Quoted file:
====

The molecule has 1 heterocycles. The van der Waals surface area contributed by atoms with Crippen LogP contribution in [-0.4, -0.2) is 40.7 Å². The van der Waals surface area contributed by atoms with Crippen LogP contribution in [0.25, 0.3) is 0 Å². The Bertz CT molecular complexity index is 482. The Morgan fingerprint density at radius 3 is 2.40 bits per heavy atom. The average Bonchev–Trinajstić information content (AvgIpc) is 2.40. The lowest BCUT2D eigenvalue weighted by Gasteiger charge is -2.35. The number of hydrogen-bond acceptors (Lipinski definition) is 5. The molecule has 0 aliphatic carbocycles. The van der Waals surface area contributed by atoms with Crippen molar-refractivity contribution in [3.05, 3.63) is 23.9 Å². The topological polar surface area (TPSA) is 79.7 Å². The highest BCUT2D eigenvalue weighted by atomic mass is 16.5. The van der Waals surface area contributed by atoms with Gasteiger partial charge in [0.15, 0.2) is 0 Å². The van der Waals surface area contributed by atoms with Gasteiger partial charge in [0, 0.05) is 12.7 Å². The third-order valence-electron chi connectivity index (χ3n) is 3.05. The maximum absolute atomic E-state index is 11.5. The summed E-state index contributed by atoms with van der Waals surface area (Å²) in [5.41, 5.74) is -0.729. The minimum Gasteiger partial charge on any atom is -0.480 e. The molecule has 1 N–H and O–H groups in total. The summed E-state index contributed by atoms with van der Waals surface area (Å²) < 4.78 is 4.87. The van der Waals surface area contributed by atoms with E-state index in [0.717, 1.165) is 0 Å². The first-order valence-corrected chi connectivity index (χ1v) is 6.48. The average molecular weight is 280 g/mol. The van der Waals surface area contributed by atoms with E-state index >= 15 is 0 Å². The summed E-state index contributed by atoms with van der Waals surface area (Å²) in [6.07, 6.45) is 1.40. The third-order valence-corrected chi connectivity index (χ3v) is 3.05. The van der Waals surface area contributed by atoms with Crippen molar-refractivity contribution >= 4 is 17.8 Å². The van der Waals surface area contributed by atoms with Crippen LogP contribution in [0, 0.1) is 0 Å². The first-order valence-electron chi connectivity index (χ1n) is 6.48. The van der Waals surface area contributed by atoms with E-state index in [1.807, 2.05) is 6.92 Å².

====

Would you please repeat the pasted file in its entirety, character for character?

The molecule has 1 heterocycles. The van der Waals surface area contributed by atoms with Crippen LogP contribution in [-0.4, -0.2) is 40.7 Å². The van der Waals surface area contributed by atoms with Crippen LogP contribution in [0.25, 0.3) is 0 Å². The Bertz CT molecular complexity index is 482. The Morgan fingerprint density at radius 3 is 2.40 bits per heavy atom. The average Bonchev–Trinajstić information content (AvgIpc) is 2.40. The lowest BCUT2D eigenvalue weighted by Gasteiger charge is -2.35. The number of hydrogen-bond acceptors (Lipinski definition) is 5. The molecule has 0 aliphatic carbocycles. The van der Waals surface area contributed by atoms with Crippen molar-refractivity contribution in [3.05, 3.63) is 23.9 Å². The topological polar surface area (TPSA) is 79.7 Å². The highest BCUT2D eigenvalue weighted by atomic mass is 16.5. The van der Waals surface area contributed by atoms with Gasteiger partial charge in [0.15, 0.2) is 0 Å². The van der Waals surface area contributed by atoms with Gasteiger partial charge in [0, 0.05) is 12.7 Å². The third-order valence-electron chi connectivity index (χ3n) is 3.05. The maximum absolute atomic E-state index is 11.5. The summed E-state index contributed by atoms with van der Waals surface area (Å²) in [5.41, 5.74) is -0.729. The minimum Gasteiger partial charge on any atom is -0.480 e. The molecule has 1 N–H and O–H groups in total. The summed E-state index contributed by atoms with van der Waals surface area (Å²) < 4.78 is 4.87. The van der Waals surface area contributed by atoms with E-state index in [0.717, 1.165) is 0 Å². The first-order valence-corrected chi connectivity index (χ1v) is 6.48. The average molecular weight is 280 g/mol. The van der Waals surface area contributed by atoms with E-state index >= 15 is 0 Å². The summed E-state index contributed by atoms with van der Waals surface area (Å²) in [6.07, 6.45) is 1.40. The third-order valence-corrected chi connectivity index (χ3v) is 3.05. The van der Waals surface area contributed by atoms with Crippen molar-refractivity contribution >= 4 is 17.8 Å². The van der Waals surface area contributed by atoms with Crippen LogP contribution in [0, 0.1) is 0 Å². The first-order valence-electron chi connectivity index (χ1n) is 6.48. The van der Waals surface area contributed by atoms with E-state index in [1.807, 2.05) is 6.92 Å².